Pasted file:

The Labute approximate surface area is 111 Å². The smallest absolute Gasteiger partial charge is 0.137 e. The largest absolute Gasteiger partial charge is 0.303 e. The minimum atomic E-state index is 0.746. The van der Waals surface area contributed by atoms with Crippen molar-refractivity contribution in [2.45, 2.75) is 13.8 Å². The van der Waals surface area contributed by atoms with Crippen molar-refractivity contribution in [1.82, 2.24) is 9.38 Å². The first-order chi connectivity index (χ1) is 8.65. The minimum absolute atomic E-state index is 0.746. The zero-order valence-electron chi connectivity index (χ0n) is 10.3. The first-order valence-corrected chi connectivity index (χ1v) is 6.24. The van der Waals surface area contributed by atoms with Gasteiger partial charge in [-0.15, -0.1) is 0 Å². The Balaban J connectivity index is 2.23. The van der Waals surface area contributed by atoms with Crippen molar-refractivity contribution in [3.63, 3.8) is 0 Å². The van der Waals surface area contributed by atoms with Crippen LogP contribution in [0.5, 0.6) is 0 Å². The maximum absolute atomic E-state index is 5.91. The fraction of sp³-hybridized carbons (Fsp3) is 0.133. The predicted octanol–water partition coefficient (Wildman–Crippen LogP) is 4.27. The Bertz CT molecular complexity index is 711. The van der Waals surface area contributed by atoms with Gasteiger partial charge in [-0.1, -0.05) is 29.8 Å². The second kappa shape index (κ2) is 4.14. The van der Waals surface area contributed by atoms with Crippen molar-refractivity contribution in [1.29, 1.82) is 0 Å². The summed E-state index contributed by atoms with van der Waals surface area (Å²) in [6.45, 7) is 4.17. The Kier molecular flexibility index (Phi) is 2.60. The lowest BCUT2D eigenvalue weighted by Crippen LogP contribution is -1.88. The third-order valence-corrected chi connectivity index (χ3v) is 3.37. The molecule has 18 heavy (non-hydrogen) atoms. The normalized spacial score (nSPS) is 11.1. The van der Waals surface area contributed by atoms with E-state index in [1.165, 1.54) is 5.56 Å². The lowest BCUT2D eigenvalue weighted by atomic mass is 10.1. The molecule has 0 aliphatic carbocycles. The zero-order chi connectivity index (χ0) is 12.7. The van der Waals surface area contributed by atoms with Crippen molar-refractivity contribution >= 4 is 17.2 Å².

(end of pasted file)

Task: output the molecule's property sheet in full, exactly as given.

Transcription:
The Labute approximate surface area is 111 Å². The smallest absolute Gasteiger partial charge is 0.137 e. The largest absolute Gasteiger partial charge is 0.303 e. The minimum atomic E-state index is 0.746. The van der Waals surface area contributed by atoms with Crippen molar-refractivity contribution in [2.45, 2.75) is 13.8 Å². The van der Waals surface area contributed by atoms with Crippen molar-refractivity contribution in [1.82, 2.24) is 9.38 Å². The first-order chi connectivity index (χ1) is 8.65. The minimum absolute atomic E-state index is 0.746. The zero-order valence-electron chi connectivity index (χ0n) is 10.3. The first-order valence-corrected chi connectivity index (χ1v) is 6.24. The van der Waals surface area contributed by atoms with Gasteiger partial charge in [-0.15, -0.1) is 0 Å². The Balaban J connectivity index is 2.23. The van der Waals surface area contributed by atoms with Crippen molar-refractivity contribution in [3.63, 3.8) is 0 Å². The van der Waals surface area contributed by atoms with Crippen LogP contribution in [0.5, 0.6) is 0 Å². The maximum absolute atomic E-state index is 5.91. The fraction of sp³-hybridized carbons (Fsp3) is 0.133. The predicted octanol–water partition coefficient (Wildman–Crippen LogP) is 4.27. The Bertz CT molecular complexity index is 711. The van der Waals surface area contributed by atoms with Gasteiger partial charge in [-0.1, -0.05) is 29.8 Å². The second kappa shape index (κ2) is 4.14. The van der Waals surface area contributed by atoms with Crippen molar-refractivity contribution in [1.29, 1.82) is 0 Å². The summed E-state index contributed by atoms with van der Waals surface area (Å²) in [6.45, 7) is 4.17. The Kier molecular flexibility index (Phi) is 2.60. The lowest BCUT2D eigenvalue weighted by Crippen LogP contribution is -1.88. The third-order valence-corrected chi connectivity index (χ3v) is 3.37. The molecule has 18 heavy (non-hydrogen) atoms. The normalized spacial score (nSPS) is 11.1. The van der Waals surface area contributed by atoms with E-state index in [1.165, 1.54) is 5.56 Å². The lowest BCUT2D eigenvalue weighted by atomic mass is 10.1. The molecule has 0 aliphatic carbocycles. The zero-order chi connectivity index (χ0) is 12.7. The van der Waals surface area contributed by atoms with Crippen molar-refractivity contribution >= 4 is 17.2 Å².